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Cell–cell junctional mechanotransduction in endothelial remodeling
- Dorland, Yvonne L., Huveneers, Stephan
- Cellular and molecular life sciences 2017 v.74 no.2 pp. 279-292
- angiogenesis, blood, blood flow, blood pressure, cell adhesion, endothelial cells, endothelium, inflammation, mechanotransduction, myocytes, smooth muscle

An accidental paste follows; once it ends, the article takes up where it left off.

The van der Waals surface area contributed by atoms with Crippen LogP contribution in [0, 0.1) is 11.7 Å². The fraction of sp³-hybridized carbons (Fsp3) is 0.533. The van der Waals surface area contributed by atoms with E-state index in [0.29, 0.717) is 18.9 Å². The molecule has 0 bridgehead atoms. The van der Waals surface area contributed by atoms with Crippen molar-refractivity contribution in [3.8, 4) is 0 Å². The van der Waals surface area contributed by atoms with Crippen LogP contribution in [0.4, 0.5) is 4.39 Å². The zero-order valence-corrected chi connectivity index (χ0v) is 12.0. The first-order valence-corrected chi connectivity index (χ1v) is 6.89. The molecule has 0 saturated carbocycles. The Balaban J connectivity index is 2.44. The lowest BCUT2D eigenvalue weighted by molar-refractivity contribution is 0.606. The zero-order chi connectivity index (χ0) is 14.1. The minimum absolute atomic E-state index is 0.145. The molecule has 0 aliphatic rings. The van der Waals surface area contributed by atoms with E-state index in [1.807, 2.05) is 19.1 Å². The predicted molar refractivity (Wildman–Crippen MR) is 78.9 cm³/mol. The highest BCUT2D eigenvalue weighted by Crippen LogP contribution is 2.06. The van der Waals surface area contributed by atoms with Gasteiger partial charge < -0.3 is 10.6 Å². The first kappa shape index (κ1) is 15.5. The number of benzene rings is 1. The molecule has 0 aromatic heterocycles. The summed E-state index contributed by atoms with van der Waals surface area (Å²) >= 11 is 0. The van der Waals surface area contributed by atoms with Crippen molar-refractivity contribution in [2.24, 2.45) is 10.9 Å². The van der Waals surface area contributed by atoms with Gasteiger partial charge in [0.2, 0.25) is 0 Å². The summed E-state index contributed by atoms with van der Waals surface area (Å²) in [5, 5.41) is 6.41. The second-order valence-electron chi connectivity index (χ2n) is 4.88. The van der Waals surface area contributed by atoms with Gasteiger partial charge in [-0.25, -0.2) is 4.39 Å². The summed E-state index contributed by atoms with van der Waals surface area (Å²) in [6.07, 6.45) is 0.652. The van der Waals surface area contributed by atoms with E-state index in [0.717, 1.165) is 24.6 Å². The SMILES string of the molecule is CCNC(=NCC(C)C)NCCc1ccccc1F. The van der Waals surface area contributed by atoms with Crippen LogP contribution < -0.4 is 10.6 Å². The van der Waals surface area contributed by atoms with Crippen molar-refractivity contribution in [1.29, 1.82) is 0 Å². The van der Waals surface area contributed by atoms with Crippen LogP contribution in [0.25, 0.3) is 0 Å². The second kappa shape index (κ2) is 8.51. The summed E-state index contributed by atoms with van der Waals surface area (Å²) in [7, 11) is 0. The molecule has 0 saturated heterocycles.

- The vasculature is one of the most dynamic tissues that encounter numerous mechanical cues derived from pulsatile blood flow, blood pressure, activity of smooth muscle cells in the vessel wall, and transmigration of immune cells. The inner layer of blood and lymphatic vessels is covered by the endothelium, a monolayer of cells which separates blood from tissue, an important function that it fulfills even under the dynamic circumstances of the vascular microenvironment. In addition, remodeling of the endothelial barrier during angiogenesis and trafficking of immune cells is achieved by specific modulation of cell–cell adhesion structures between the endothelial cells. In recent years, there have been many new discoveries in the field of cellular mechanotransduction which controls the formation and destabilization of the vascular barrier. Force-induced adaptation at endothelial cell–cell adhesion structures is a crucial node in these processes that challenge the vascular barrier. One of the key examples of a force-induced molecular event is the recruitment of vinculin to the VE-cadherin complex upon pulling forces at cell–cell junctions. Here, we highlight recent advances in the current understanding of mechanotransduction responses at, and derived from, endothelial cell–cell junctions. We further discuss their importance for vascular barrier function and remodeling in development, inflammation, and vascular disease.